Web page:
Hoyt's iconoclastic approach was also evident in his creation of the In-Store Marketing Institute. With this for-profit association, Hoyt Publishing takes on not a large publishing company but an established industry association, Point-of-Purchase Advertising International.
Hoyt started the organization about a year and a half ago. Membership includes access to a Web site that has a library of point-of-purchase displays.
Although many b-to-b publishers blanche at the notion of taking on an industry association, Hoyt said it was little different from two decades ago when publishing companies began to launch their own trade shows to take on association events. His institute is making headway and may approach profitability in 2005.
"I love this business," Hoyt said. "It's an awful lot of fun."
Like Hoyt Publishing, MediaTec is a smaller publisher that has the luxury of taking risks and being patient. Two years ago, it chose to launch Chief Learning Officer in the middle of a protracted b-to-b media recession and into a field already crowded with three magazines. "Our board thought we were nuts," Kamikow said.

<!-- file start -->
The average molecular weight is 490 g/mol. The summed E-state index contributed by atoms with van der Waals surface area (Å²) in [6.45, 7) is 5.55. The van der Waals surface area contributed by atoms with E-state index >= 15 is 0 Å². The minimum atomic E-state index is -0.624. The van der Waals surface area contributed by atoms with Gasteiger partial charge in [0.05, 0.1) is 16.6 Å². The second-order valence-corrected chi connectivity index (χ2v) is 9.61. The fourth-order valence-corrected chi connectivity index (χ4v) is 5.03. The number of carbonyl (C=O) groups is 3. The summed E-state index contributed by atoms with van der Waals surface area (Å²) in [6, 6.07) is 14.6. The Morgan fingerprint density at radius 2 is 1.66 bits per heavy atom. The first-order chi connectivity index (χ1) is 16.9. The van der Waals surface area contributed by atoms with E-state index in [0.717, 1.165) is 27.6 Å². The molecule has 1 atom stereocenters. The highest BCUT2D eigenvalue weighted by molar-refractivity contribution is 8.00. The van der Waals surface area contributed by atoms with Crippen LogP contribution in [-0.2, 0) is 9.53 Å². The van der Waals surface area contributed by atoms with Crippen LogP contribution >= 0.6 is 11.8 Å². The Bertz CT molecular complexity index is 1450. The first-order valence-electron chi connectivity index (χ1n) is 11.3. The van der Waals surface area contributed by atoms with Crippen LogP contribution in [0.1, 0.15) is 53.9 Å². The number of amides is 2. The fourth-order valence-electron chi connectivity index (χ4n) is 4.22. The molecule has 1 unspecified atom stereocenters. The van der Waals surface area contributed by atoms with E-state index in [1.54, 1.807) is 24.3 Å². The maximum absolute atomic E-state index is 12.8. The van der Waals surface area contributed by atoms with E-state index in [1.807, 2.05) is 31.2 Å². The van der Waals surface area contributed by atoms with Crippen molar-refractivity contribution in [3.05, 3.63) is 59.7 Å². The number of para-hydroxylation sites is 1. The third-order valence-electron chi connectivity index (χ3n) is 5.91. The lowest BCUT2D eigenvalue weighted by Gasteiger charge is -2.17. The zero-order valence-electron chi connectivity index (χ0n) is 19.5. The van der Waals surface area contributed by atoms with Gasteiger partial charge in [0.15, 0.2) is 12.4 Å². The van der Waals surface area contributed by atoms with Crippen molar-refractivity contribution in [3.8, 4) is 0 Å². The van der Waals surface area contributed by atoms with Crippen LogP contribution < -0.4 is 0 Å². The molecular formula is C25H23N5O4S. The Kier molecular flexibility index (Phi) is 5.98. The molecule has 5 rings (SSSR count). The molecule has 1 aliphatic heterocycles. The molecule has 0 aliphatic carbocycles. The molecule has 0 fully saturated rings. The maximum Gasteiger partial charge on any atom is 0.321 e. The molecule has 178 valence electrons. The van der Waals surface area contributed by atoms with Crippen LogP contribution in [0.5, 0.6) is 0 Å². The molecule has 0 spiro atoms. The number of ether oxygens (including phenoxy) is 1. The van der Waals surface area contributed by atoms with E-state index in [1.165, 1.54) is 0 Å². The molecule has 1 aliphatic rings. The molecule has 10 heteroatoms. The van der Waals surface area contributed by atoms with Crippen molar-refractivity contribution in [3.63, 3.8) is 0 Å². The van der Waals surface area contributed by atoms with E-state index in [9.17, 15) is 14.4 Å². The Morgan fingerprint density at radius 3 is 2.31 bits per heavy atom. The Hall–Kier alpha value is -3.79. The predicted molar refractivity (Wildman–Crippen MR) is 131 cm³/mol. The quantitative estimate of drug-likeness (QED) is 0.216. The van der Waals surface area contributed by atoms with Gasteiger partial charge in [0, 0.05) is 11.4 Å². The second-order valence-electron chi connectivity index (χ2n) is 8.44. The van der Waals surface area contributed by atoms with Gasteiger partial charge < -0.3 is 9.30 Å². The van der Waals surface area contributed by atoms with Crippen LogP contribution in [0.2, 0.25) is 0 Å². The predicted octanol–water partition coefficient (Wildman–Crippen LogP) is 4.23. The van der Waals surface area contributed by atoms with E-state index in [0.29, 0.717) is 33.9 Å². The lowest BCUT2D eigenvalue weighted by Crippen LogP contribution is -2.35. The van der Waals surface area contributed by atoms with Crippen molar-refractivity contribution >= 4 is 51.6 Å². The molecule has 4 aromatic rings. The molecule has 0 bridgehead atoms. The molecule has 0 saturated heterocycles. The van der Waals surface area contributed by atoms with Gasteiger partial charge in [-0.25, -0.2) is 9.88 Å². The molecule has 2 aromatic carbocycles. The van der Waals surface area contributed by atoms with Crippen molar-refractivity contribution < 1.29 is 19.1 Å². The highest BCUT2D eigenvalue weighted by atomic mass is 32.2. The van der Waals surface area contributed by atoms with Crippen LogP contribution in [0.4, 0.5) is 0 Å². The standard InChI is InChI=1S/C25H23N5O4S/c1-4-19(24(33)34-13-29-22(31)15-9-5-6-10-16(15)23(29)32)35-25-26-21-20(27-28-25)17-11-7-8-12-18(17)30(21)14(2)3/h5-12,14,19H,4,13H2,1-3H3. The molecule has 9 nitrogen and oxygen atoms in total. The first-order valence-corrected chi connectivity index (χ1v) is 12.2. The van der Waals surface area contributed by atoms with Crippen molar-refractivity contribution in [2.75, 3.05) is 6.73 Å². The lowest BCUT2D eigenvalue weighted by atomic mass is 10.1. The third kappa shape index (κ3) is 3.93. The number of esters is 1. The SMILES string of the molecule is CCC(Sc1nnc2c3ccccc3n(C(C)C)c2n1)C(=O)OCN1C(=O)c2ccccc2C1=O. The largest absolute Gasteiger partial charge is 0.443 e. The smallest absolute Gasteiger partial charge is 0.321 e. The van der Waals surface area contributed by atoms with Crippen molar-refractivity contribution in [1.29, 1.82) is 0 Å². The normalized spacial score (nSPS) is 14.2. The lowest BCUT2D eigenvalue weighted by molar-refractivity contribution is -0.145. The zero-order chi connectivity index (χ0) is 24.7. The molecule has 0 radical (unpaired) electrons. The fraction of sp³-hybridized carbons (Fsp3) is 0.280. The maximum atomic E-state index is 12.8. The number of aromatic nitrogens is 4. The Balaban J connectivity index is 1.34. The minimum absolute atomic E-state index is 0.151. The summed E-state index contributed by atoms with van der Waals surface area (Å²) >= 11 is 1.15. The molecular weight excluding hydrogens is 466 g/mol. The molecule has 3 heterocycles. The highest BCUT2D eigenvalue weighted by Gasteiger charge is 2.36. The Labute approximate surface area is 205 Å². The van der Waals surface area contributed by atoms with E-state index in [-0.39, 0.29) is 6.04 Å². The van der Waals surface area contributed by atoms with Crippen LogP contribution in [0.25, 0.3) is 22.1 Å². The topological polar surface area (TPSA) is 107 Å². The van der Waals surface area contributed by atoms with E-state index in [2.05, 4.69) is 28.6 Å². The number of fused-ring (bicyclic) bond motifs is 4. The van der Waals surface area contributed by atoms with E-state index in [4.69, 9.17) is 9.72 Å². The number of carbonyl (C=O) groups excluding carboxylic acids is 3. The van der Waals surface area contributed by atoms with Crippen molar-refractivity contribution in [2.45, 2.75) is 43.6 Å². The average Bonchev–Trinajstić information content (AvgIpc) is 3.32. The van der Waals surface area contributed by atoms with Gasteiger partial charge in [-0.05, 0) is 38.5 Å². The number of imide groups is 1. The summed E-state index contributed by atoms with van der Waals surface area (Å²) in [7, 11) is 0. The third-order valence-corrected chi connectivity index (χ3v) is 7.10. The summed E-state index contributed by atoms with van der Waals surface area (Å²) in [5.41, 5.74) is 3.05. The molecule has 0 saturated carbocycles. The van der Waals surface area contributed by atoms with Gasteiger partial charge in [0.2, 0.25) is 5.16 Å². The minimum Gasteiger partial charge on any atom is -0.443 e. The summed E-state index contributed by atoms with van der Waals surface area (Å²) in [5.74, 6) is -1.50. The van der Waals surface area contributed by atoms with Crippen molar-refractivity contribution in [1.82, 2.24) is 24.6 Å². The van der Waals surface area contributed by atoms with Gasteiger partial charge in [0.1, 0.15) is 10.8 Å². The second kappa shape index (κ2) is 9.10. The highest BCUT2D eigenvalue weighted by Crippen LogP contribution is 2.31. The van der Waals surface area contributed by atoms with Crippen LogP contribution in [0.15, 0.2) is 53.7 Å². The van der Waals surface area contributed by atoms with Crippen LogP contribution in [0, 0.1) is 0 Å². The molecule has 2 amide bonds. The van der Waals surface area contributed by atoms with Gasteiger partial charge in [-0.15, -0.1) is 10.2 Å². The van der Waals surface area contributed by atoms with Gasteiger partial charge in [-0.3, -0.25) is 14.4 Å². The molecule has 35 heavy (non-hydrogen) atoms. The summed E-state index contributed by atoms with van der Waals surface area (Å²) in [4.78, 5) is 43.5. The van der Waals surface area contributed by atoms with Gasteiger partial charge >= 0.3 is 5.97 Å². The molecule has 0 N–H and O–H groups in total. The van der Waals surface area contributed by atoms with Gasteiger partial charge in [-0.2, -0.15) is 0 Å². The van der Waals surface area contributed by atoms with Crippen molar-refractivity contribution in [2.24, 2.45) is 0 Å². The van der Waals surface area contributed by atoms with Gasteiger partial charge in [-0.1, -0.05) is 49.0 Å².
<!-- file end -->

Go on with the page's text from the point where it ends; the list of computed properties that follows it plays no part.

But the case was made, and CLO was launched in September 2002. It's hard to imagine a large publisher in that time frame launching a magazine into a crowded market.
Among MediaTec's advantages was having a strong title for the magazine, which moved it up the ladder into the C-suite. "The name positioned us well," Kamikow said.
Additionally, MediaTec did what smaller publishers are supposed to do: It moved with speed and flexibility. Kamikow said a key to the successful launch was CLO staff's adopting the suggestion of a pre-launch advisory board that the magazine offer more case studies.
Now, two of the magazines in the market are gone, and CLO is thriving. "I love doing what I do," Kamikow said. M